More than forty years have passed since minimalist artists first began incorporating the space of the gallery into their artistic work, but the impact of sculpture that reflects the inherent possibilities and limitations of its setting has hardly diminished. This practice is fundamental to the work of the artist Ranjani Shettar, although her focus is not solely on the display environment or even the notion of sculpture as it is understood in this realm. Rather, for Shettar the immanent aspects of her sculptures are central, and the viewer is meant to discover, or realize, something that is manifested by them. When we take in her installations and come to understand that "something," we become part of the work, inextricably entwined with its meaning within the space it inhabits. This experiential aspect-the overlap that occurs between perceiving the work and being a part of it-is integral to Shettar's approach and the significance of her sculptural installations. They explore the tension that exists between experiencing artistic forms in real space and the way that observing them leads to an idealized form within the consciousness of the viewer.
The complexity of Shettar’s work derives in part from the craft traditions she references and the universality of the objects she creates. With its intricate woven texture, her sculpture Me, no, not me resembles a series of conventional baskets, ubiquitous objects that retain specific associations with preindustrial handwork. Yet Shettar wove these forms not from natural fibers, but from colorful strips of metal that she salvaged from discarded automobiles in a scrapyard near Bangalore. Additionally, she interlaced the strips over a steel framework, so what at first seems to be an organic grouping of handmade objects derived from a craft tradition proves to be entirely industrial in nature. The artist’s own account of her journey to the scrapyard is one of the discovery of a world normally invisible to Individuals such as herself. Although the work is not intended to be didactic, part of the significance of Me, no, not me is rooted in this collision between traditional nodes of production and the detritus of the globalized, hyper consumerist economy. And yet the context that gave rise to the work is no more than the background against which the depth of its meaning emerges.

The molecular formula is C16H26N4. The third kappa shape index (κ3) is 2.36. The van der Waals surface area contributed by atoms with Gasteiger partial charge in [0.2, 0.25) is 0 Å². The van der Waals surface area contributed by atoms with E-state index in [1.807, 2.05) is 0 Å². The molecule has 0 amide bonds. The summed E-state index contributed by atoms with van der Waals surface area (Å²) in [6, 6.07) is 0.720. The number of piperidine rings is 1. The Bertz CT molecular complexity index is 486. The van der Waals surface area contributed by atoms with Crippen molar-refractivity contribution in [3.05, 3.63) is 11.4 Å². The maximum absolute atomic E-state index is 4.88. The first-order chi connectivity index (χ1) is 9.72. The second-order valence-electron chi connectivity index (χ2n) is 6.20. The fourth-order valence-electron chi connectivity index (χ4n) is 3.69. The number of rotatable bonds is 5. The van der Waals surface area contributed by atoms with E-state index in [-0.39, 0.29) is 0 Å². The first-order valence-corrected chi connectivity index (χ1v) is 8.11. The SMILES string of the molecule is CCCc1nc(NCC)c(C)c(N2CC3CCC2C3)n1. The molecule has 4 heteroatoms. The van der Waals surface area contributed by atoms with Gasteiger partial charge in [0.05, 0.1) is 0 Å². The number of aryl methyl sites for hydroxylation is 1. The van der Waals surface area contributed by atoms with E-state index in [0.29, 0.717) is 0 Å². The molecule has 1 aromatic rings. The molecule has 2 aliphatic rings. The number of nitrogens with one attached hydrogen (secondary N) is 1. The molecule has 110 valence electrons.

Artists featured in the Rooftop Garden’s inaugural exhibition include Robert Arneson, Louise Bourgeois, Alexander Calder, Luciano Fabro, Ellsworth Kelly, Mario Merz, Juan Munoz, Barnett Newman, Joel Shapiro, Ranjani Shettar, and Kiki Smith. Sculptures will be comprised of works from the museum’s collection that were either recently acquired or that are rarely seen. Highlights include Alexander Calder’s Big Crinkly (1969); Stele I (1973), by Ellsworth Kelly; and Zim Zum I (1969), by Barnett Newman. Also on view will be recent gifts of artwork donated specifically for display in the new space, including The Lens of Rotterdam (1988), by Mario Merz, a gift from the Dodie and John N. Rosekrans Jr.-Runnymede Collection; and Joel Shapiro’s Untitled (1983–87), a gift from Shirley Ross Davis.